The city’s school board was handed control over personnel and fiscal management by the New Jersey Department of Education on Wednesday morning.
With fiscal, personnel, and the previous return of operations, the school board now has control over three out of the five functional areas in the district.
School board president Christopher Irving and board member Jonathan Hodges said return of local control of fiscal and personnel has been long time coming. The board now has two areas that remain under state control: governance, curriculum and instruction.
“The return of these two areas is a direct reflection of the Paterson Board’s capacity to show its citizens and the State that we can indeed lead our school system,” said Irving.
“It was long overdue,” said Hodges.
State-appointed district superintendent Donnie Evans told the state board the district will now have “more flexibility” to tackle the many problems it faces.
“Today’s milestone announcement is testament to the outstanding work of our staff, our students and our Board members,” added Evans.
A small group of community activists attended Wednesday morning’s meeting. “It’s awesome,” said Rosie Grant, executive director of the Paterson Education Fund, an advocacy. “It’s a great day for Paterson.”
The city’s school district has been under state control since 1991.
“That means we’re doing something right,” said Linda Reid, head of the Parent Education Organizing Council (PEOC).
The state board approved the return of fiscal and personnel immediately after Evans gave a presentation touting the progress the district has made over the past six years. He cited graduation rates and more students being accepted to colleges.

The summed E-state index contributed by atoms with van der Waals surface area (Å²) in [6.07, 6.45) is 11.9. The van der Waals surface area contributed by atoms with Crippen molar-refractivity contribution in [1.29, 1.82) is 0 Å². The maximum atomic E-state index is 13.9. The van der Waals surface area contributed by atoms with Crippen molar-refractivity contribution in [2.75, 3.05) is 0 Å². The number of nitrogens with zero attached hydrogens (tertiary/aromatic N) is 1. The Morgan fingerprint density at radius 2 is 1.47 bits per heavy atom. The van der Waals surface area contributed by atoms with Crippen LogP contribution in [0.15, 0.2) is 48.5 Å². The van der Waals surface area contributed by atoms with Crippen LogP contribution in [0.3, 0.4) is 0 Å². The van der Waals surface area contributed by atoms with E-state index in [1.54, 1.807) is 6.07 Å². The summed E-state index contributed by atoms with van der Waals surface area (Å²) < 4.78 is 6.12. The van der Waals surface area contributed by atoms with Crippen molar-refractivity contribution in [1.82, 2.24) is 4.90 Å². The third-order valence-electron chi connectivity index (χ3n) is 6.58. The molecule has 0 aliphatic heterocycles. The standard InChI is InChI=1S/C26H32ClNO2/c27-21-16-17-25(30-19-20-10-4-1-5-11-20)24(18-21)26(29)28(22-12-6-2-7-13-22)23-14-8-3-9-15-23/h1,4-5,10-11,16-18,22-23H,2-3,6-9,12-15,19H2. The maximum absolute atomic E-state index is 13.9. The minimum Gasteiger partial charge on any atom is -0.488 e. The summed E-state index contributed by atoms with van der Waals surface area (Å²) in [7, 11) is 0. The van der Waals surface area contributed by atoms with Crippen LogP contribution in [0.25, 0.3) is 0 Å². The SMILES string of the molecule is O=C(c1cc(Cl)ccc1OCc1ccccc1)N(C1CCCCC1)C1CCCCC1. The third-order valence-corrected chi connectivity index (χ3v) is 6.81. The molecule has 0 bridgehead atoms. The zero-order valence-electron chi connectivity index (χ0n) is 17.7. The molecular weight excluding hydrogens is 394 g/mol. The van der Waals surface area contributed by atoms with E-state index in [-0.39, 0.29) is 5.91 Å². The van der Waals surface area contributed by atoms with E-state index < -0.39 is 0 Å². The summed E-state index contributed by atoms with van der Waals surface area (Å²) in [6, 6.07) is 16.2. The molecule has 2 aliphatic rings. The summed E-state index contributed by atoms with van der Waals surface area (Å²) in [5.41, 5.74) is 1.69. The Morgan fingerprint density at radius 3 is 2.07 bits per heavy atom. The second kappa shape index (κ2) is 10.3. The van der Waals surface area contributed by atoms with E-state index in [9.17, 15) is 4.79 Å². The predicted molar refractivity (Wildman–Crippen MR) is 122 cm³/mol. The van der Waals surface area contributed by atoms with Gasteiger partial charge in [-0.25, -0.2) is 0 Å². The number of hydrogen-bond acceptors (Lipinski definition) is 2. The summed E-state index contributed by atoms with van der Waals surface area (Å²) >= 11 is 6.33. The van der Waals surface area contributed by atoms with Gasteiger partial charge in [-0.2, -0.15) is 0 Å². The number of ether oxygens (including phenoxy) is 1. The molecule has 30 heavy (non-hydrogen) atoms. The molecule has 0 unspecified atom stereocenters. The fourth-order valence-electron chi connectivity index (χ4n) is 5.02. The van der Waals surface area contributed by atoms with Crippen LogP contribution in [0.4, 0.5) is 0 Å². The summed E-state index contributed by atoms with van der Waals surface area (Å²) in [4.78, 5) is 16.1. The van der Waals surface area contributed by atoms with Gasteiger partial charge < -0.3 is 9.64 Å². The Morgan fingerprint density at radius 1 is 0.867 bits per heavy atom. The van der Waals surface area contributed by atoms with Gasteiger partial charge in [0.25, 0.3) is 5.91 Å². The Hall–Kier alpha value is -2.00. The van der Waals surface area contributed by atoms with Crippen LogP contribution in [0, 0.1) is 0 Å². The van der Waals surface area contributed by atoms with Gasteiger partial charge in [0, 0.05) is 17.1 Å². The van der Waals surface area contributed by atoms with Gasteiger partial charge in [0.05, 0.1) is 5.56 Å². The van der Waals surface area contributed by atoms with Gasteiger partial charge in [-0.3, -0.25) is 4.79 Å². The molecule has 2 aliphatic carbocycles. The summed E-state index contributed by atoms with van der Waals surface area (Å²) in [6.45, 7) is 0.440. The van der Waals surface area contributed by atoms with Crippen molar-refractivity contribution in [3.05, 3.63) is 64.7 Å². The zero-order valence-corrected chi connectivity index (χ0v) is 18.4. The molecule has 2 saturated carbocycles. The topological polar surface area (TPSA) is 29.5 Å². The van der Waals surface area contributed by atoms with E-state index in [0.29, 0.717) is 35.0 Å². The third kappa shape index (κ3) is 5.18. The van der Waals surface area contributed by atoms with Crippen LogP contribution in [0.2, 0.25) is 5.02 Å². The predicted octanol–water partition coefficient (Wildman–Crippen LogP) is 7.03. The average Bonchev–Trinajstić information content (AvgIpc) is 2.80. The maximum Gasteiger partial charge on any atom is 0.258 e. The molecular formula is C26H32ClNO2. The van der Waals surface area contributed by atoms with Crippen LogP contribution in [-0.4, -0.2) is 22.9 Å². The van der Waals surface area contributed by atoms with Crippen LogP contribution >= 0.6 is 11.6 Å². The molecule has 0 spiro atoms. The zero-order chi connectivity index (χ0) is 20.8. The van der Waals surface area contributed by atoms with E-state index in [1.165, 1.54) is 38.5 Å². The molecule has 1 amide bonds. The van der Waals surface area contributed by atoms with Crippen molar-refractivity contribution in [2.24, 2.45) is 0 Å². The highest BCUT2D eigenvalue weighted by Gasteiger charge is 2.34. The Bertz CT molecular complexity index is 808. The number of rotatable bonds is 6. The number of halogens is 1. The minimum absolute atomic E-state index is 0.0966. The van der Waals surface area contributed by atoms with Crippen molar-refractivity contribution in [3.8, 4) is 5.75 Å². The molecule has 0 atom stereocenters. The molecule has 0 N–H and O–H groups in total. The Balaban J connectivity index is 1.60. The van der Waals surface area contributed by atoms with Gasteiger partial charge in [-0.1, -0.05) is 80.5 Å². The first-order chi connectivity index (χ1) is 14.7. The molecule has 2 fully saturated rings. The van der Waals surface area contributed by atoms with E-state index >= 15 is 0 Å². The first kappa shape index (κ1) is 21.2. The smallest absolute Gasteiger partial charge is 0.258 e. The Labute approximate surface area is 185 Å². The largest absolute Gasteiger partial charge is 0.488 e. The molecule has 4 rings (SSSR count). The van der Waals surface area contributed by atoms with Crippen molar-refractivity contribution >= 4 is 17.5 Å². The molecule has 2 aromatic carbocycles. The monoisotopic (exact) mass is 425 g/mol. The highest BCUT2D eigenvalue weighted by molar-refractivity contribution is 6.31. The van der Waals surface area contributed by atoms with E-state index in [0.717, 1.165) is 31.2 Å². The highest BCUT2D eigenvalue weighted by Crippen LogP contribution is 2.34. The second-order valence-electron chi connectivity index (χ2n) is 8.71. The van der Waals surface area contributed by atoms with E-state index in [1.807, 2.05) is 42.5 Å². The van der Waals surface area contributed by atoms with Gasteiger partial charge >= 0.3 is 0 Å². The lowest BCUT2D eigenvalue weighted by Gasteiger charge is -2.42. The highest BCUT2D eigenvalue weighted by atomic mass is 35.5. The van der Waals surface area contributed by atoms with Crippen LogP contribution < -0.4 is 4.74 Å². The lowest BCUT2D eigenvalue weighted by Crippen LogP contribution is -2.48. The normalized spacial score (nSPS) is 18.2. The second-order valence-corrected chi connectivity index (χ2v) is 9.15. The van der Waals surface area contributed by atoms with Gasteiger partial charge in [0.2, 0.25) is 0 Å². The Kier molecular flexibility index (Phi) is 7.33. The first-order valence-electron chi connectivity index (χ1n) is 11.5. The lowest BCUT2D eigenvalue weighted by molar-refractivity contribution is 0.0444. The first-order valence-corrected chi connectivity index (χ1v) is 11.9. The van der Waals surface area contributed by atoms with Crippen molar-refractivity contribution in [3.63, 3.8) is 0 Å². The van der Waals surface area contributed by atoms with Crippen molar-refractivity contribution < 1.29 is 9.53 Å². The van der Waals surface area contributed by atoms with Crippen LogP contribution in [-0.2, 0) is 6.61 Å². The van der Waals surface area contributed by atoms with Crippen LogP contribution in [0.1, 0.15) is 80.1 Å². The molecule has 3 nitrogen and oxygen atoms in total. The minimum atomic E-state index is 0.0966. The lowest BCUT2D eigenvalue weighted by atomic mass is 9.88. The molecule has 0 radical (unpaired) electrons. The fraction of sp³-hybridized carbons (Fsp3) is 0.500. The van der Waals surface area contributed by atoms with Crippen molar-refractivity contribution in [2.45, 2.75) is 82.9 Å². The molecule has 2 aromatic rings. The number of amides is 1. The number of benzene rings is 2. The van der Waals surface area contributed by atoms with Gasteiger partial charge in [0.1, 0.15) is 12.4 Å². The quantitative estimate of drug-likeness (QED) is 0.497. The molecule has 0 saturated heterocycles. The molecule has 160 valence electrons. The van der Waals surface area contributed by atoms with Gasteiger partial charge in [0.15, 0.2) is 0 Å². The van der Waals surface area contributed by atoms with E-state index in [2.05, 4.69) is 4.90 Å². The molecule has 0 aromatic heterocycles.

The district received high marks in the November 2015 Quality Single Accountability Continuum (QSAC) review. In the area of personnel the district scored 100-percent. In fiscal management the district earned an 86-percent.
Other functional area scores are as follows: governance, 76-percent; operations 85-percent; instruction and program, 32-percent. The school board received local control over operations in June 2014.
The district has received high marks in fiscal management — above the 80-percent threshold to secure local control — for the last three years, according to the district.
Hodges pointed out the district is being handed fiscal management control at a time when the schools face a dire financial situation. The district laid off more than 360 employees at the end of the last school year to balance its budget.It faces an escalating $186 million budget deficit by 2019, according to a projection completed by an auditing firm.
Board member Errol Kerr, Irving, Chrystal Cleaves, and Hodges attended the meeting.
“The board never gave up,” said Cleaves.